my problem is that changing a 6 to a 7 is not easy. now next year, changing a 7 to 8, that will be a breeze. how can people just blow a firework and declare it a new year? it takes me 4 months, or more. lots of scratched out dates on my checks. anyway, we are revving up top reopen, inventory, deep cleaning, all that. everyone comes back tomorrow and then we try to overcome the accumulated orders since Dec 26. it was so nice to spend a week just being a home roaster, going out on the porch with the hearthware and 4 oz of green. brewing in my technivorm, or aeropress if it was just for me. i had to come in to my cupping room a couple times during the break, but it was nice and relaxed. i know it's an inconvenience that we're closed. i order a lot online too. but then again, it's great to have a break, and i feel almsot like it's a genuine sign of respect for the significance of the holidays, to think about something other than the day-to-day. and its a rare chance for me to be a home roaster again. i messed up a few batches, but even those were interesting to taste ... to wonder why the yirg had no citrus, and the dp sidamo was more earthy than i expected. i realized that, even with roasting just for moi, how important it is for me to know what i am tasting, where it came from, if it is what i expected, if there is something new i find in the cup. i can see that, even if i wasn't mr. sweet marias, i would still be doing this, thinking about it in the same way, wanting to know a bit about origins, and ponder the flavors. it changes other things for me too. when i read the paper, there's some extra significance to a flood in banda aceh, sumatra, or ethiopia clashing with somalia, or evo morales shutting down a newspaper. oh, enough of this, happy new year! -tom
Sweet Maria's Weblog
It's crazy here, really crazy. Maria is crazy, I am crazy. We are working like crazy, packing like crazy, cupping like crazy (hence I dug up the "coffee cupping monkeys" photo from an origin trip I took). Just be glad if you are one of those who does not get swamped at the holidays, if you can actually enjoy it. We envy you. Then again, we love coffee, and no holiday avalanche of orders can prevent these fantastic new arrivals from coming available. Here the are: A new crop dry-processed, heavy body Brazil Screen-Dried Moreninha Formosa is here. Fruited, syrupy, and rustic; some will love it, others might find it too funky. Either way, this cup has character! Along the same lines is our new crop, Dry Processed lot of Sulawesi Grade One Toraja; deep, intense, dark chocolate, wet earth. In terms of the more classic cup character, a velvety and infinitely more sophisticated Colombia Tolima Planadas - El Jordan; complex, with fruited shades of berry and apple. We are lucky: there seems to have been some great late crop lots out of Ethiopia at a time we are normally out of these coffees. Here is a stellar lot: Ethiopia Late Harvest Yirgacheffe. And we have a nice, fresh new lot of lively Costa Rica Tres Rios WP Decaf.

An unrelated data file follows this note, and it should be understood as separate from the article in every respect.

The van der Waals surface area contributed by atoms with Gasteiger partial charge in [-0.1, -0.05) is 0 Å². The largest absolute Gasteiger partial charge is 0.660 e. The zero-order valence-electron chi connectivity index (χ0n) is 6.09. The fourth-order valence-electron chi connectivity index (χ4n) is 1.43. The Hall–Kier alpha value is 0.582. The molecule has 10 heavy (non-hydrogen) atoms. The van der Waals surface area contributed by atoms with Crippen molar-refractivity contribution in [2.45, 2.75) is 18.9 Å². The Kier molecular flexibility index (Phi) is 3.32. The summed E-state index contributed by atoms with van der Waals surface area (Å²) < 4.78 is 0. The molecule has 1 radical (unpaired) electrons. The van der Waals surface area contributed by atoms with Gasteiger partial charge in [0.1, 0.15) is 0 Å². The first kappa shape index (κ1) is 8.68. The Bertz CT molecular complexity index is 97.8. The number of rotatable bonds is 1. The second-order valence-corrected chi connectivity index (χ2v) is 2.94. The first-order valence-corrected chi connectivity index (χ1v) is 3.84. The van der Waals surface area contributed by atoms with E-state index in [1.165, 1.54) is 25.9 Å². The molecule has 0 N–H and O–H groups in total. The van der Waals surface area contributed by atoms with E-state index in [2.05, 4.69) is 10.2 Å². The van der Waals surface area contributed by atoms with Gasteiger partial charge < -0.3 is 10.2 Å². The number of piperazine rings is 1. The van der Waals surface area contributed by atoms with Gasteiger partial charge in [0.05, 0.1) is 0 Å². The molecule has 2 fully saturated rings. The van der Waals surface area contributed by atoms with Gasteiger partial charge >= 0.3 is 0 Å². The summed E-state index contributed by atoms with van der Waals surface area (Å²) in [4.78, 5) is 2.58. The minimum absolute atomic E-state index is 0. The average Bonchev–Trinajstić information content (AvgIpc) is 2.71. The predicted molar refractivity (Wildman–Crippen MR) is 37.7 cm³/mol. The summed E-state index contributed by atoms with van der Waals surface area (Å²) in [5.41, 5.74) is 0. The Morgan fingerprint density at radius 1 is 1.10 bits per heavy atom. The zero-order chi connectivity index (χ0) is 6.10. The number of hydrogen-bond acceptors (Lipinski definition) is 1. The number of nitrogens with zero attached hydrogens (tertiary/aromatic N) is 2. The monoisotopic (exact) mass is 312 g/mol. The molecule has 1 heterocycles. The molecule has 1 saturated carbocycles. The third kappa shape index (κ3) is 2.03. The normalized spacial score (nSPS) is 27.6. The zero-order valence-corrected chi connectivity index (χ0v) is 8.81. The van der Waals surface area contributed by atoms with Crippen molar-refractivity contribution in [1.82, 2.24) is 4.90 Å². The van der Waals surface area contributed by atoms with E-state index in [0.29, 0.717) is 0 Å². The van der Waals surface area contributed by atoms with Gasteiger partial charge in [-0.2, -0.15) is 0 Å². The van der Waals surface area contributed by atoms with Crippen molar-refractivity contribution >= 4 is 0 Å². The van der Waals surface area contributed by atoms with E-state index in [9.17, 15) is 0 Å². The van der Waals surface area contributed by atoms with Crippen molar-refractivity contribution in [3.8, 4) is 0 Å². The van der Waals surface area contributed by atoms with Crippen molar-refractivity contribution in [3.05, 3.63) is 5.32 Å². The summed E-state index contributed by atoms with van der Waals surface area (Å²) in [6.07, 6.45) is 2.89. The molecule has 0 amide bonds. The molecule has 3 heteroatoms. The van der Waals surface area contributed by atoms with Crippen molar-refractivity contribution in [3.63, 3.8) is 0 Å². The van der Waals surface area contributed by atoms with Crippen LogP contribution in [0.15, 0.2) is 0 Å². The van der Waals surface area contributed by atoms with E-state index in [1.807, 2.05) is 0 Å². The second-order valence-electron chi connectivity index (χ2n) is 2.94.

five new arrivals, and despite the holiday "tsunami of orders" i managed to get them uploaded and good to go:
- Guatemala"Blue Quetzal" Bourbon , that's Bourbon the coffee cultivar, and this lot exemplifies it's classic, complex flavors. Raisiny sweetness, spice.
- We really don't need another Nicaragua on the list, but the review will explain why I had to offer the Nicaragua FTO Lozahoren (Dipilto)
- It cups like a Sulawesi, and is different than the Flores Bajawa from last season: Indonesia Flores Sasandu Dry-Process .
- Lastly, a really potent, rustic, unique Sumatra Blue Lintong
- Mexico Organic Nayarit Terruno, has no review yet, but it's a sweet-and-simple, light-bodied, snappy cup coming very late in the season.
We have a limited amount of Panama Auction Lot '06 - Carmen Estate from the Best of Panama Competition. This was one of the 3 coffees we sold as a set earlier this year. I found out there was a bag still unclaimed so I jumped on it (well, figuratively).¬† It's expensive. We paid 14.35 per pound in the auction for it, if that gives you some idea! One another note, we are entering the period we refer to as the Christmas Jamboree of 7-Day-A-Week Order Packin' Fun! Well ... at least we have good coffee to get us through it, sigh. -Tom
i just returned from a short trip to Chiapas, which is as far south in Mexico as you go without ending up in Guatemala. we landed in Tapachula, then headed up to the coffee town of Motozintla. i learned a few things, the least of which is this: i dislike traveling in a group. anyway, i wrote another fairly acerbic commentary, with a lot of pictures and a few nice ones here and there. -tom